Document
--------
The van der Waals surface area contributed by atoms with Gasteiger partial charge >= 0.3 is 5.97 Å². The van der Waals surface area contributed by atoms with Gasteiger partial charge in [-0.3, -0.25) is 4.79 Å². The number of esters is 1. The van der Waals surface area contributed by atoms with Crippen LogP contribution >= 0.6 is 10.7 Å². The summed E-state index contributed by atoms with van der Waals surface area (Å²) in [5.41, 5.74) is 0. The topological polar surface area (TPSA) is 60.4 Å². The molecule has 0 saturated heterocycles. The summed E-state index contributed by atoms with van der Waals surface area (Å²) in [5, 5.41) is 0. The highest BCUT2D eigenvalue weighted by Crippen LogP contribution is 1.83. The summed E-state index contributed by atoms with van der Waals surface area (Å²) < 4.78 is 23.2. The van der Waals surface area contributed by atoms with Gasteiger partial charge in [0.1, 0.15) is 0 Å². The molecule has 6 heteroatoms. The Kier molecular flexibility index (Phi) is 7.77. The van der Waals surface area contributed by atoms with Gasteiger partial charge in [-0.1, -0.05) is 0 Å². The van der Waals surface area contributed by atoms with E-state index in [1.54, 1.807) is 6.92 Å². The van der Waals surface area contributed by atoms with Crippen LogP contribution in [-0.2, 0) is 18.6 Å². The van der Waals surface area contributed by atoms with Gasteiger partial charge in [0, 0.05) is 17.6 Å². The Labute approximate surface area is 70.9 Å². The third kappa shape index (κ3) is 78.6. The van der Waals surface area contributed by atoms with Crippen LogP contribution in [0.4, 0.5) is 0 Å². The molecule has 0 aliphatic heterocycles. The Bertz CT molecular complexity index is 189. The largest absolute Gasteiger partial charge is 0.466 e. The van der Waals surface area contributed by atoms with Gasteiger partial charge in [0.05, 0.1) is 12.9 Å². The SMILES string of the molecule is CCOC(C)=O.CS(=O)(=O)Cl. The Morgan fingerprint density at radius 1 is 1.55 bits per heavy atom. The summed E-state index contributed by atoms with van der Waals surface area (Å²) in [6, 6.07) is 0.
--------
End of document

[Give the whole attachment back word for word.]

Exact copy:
The van der Waals surface area contributed by atoms with Gasteiger partial charge >= 0.3 is 5.97 Å². The van der Waals surface area contributed by atoms with Gasteiger partial charge in [-0.3, -0.25) is 4.79 Å². The number of esters is 1. The van der Waals surface area contributed by atoms with Crippen LogP contribution >= 0.6 is 10.7 Å². The summed E-state index contributed by atoms with van der Waals surface area (Å²) in [5.41, 5.74) is 0. The topological polar surface area (TPSA) is 60.4 Å². The molecule has 0 saturated heterocycles. The summed E-state index contributed by atoms with van der Waals surface area (Å²) in [5, 5.41) is 0. The highest BCUT2D eigenvalue weighted by Crippen LogP contribution is 1.83. The summed E-state index contributed by atoms with van der Waals surface area (Å²) < 4.78 is 23.2. The van der Waals surface area contributed by atoms with Gasteiger partial charge in [0.1, 0.15) is 0 Å². The molecule has 6 heteroatoms. The Kier molecular flexibility index (Phi) is 7.77. The van der Waals surface area contributed by atoms with Gasteiger partial charge in [-0.1, -0.05) is 0 Å². The van der Waals surface area contributed by atoms with E-state index in [1.54, 1.807) is 6.92 Å². The van der Waals surface area contributed by atoms with Crippen LogP contribution in [-0.2, 0) is 18.6 Å². The van der Waals surface area contributed by atoms with Gasteiger partial charge in [0, 0.05) is 17.6 Å². The Labute approximate surface area is 70.9 Å². The third kappa shape index (κ3) is 78.6. The van der Waals surface area contributed by atoms with Crippen LogP contribution in [0.4, 0.5) is 0 Å². The molecule has 0 aliphatic heterocycles. The Bertz CT molecular complexity index is 189. The largest absolute Gasteiger partial charge is 0.466 e. The van der Waals surface area contributed by atoms with Gasteiger partial charge in [0.05, 0.1) is 12.9 Å². The SMILES string of the molecule is CCOC(C)=O.CS(=O)(=O)Cl. The Morgan fingerprint density at radius 1 is 1.55 bits per heavy atom. The summed E-state index contributed by atoms with van der Waals surface area (Å²) in [6, 6.07) is 0.